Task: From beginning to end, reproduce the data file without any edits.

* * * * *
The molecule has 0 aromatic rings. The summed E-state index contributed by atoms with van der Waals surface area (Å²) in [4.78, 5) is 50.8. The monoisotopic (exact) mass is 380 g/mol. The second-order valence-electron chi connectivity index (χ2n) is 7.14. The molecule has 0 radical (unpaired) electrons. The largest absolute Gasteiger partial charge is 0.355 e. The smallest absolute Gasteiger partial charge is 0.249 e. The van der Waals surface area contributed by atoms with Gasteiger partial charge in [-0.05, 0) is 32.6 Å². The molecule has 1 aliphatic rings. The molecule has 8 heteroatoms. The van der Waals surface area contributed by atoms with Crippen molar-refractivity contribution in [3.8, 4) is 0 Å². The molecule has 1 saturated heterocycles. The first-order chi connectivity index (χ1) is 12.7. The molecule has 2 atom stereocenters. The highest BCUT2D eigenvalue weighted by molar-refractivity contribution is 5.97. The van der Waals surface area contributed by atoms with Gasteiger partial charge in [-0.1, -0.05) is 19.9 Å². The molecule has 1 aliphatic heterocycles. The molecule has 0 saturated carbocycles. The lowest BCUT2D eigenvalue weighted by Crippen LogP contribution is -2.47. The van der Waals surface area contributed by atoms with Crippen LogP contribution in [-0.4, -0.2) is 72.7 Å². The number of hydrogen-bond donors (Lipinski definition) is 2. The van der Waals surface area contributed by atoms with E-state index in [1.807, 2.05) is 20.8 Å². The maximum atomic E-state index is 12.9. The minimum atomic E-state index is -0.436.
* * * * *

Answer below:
The molecule has 0 aromatic rings. The summed E-state index contributed by atoms with van der Waals surface area (Å²) in [4.78, 5) is 50.8. The monoisotopic (exact) mass is 380 g/mol. The second-order valence-electron chi connectivity index (χ2n) is 7.14. The molecule has 0 radical (unpaired) electrons. The largest absolute Gasteiger partial charge is 0.355 e. The smallest absolute Gasteiger partial charge is 0.249 e. The van der Waals surface area contributed by atoms with Gasteiger partial charge in [-0.05, 0) is 32.6 Å². The molecule has 1 aliphatic rings. The molecule has 8 heteroatoms. The van der Waals surface area contributed by atoms with Crippen molar-refractivity contribution in [3.8, 4) is 0 Å². The molecule has 1 saturated heterocycles. The first-order chi connectivity index (χ1) is 12.7. The molecule has 2 atom stereocenters. The highest BCUT2D eigenvalue weighted by molar-refractivity contribution is 5.97. The van der Waals surface area contributed by atoms with Gasteiger partial charge in [-0.1, -0.05) is 19.9 Å². The molecule has 1 aliphatic heterocycles. The molecule has 0 saturated carbocycles. The lowest BCUT2D eigenvalue weighted by Crippen LogP contribution is -2.47. The van der Waals surface area contributed by atoms with Crippen LogP contribution in [-0.4, -0.2) is 72.7 Å². The number of hydrogen-bond donors (Lipinski definition) is 2. The van der Waals surface area contributed by atoms with E-state index in [1.807, 2.05) is 20.8 Å². The maximum atomic E-state index is 12.9. The minimum atomic E-state index is -0.436.